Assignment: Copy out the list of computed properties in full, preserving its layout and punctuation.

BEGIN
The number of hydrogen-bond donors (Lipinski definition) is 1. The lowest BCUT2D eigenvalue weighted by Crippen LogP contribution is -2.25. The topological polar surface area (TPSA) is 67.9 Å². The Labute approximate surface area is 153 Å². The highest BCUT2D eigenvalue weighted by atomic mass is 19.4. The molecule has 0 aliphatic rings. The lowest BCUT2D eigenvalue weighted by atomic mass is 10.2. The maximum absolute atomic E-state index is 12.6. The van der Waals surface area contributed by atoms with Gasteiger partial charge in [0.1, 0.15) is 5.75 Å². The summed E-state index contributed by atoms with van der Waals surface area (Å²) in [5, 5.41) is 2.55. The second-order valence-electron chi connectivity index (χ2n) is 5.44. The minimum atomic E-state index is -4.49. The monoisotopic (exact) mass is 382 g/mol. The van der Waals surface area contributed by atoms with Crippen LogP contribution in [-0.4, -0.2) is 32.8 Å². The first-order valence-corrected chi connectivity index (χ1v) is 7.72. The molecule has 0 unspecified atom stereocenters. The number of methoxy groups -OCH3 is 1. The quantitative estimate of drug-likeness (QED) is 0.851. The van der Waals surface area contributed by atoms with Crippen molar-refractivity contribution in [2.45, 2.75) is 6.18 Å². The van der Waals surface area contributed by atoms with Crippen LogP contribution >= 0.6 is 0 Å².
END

The number of hydrogen-bond donors (Lipinski definition) is 1. The lowest BCUT2D eigenvalue weighted by Crippen LogP contribution is -2.25. The topological polar surface area (TPSA) is 67.9 Å². The Labute approximate surface area is 153 Å². The highest BCUT2D eigenvalue weighted by atomic mass is 19.4. The molecule has 0 aliphatic rings. The lowest BCUT2D eigenvalue weighted by atomic mass is 10.2. The maximum absolute atomic E-state index is 12.6. The van der Waals surface area contributed by atoms with Gasteiger partial charge in [0.1, 0.15) is 5.75 Å². The summed E-state index contributed by atoms with van der Waals surface area (Å²) in [5, 5.41) is 2.55. The second-order valence-electron chi connectivity index (χ2n) is 5.44. The minimum atomic E-state index is -4.49. The monoisotopic (exact) mass is 382 g/mol. The van der Waals surface area contributed by atoms with Crippen LogP contribution in [-0.4, -0.2) is 32.8 Å². The first-order valence-corrected chi connectivity index (χ1v) is 7.72. The molecule has 0 unspecified atom stereocenters. The number of methoxy groups -OCH3 is 1. The quantitative estimate of drug-likeness (QED) is 0.851. The van der Waals surface area contributed by atoms with Crippen molar-refractivity contribution in [2.45, 2.75) is 6.18 Å². The van der Waals surface area contributed by atoms with Crippen LogP contribution >= 0.6 is 0 Å².